The secret to selling automotive maintenance, according to Search Auto Parts.
If you want to stabilize your car count and hold on to your customers through their purchase of new cars, you are going to have to be proficient at selling maintenance. I was listening to a story from Nebraska shop owner and ATI coach Rick Johnson, who explained how he coaches service advisors to learn the secret to selling more maintenance. Let’s hear what Rick has to say.
As I talk to shops every week, I often am surprised at how a few shops can sell a lot of maintenance and others will tell me that no one is buying. I hear that all the customer wants to do is just the oil change or just fix the check engine light and that’s it. I ask them if they are making estimates on the maintenance and they say yes, but that no one is buying. They have all the reasons not to buy memorized, it seems: Christmastime, tax time, too cold, too hot just to name a few. The shops that are selling very often are located in the same state and sometimes the same towns as the other shops that have customers who aren’t interested. I find that intriguing, don’t you?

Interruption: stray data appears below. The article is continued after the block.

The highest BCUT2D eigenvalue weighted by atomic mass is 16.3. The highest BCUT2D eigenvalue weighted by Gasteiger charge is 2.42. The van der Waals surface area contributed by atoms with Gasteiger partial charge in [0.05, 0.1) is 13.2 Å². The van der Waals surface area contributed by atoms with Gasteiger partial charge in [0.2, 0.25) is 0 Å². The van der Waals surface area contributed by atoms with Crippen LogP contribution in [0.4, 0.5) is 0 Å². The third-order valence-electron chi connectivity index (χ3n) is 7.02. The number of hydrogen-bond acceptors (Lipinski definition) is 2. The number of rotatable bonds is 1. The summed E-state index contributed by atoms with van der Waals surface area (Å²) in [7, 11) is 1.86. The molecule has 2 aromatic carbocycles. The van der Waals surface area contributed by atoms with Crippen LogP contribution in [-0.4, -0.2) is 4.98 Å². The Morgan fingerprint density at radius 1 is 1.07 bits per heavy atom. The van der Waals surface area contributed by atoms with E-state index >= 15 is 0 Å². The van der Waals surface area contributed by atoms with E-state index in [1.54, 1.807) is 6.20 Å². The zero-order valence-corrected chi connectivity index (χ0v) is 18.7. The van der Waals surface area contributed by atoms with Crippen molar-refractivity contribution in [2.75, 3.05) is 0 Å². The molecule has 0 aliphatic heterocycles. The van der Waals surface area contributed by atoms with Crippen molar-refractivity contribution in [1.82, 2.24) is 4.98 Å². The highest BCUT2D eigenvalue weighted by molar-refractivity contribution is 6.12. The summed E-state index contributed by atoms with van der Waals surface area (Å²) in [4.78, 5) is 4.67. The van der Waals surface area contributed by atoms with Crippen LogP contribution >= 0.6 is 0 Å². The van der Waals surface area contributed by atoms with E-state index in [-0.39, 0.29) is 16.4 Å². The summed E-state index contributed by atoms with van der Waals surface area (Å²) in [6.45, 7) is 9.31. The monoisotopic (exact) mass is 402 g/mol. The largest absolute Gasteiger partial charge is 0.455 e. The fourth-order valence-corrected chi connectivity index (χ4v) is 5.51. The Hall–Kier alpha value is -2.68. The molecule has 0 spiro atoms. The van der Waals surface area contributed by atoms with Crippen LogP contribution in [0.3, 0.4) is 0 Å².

This got me to thinking back to when I was the service advisor in my shop and how things changed before my eyes. When I first opened my shop, I never had to advertise the first few years and we were always booked out two or three weeks. Ninety-nine percent of the cars were still carbureted, and most customers just handed me the keys and said something like, “I think the carburetor needs cleaning and possibly a tune-up.”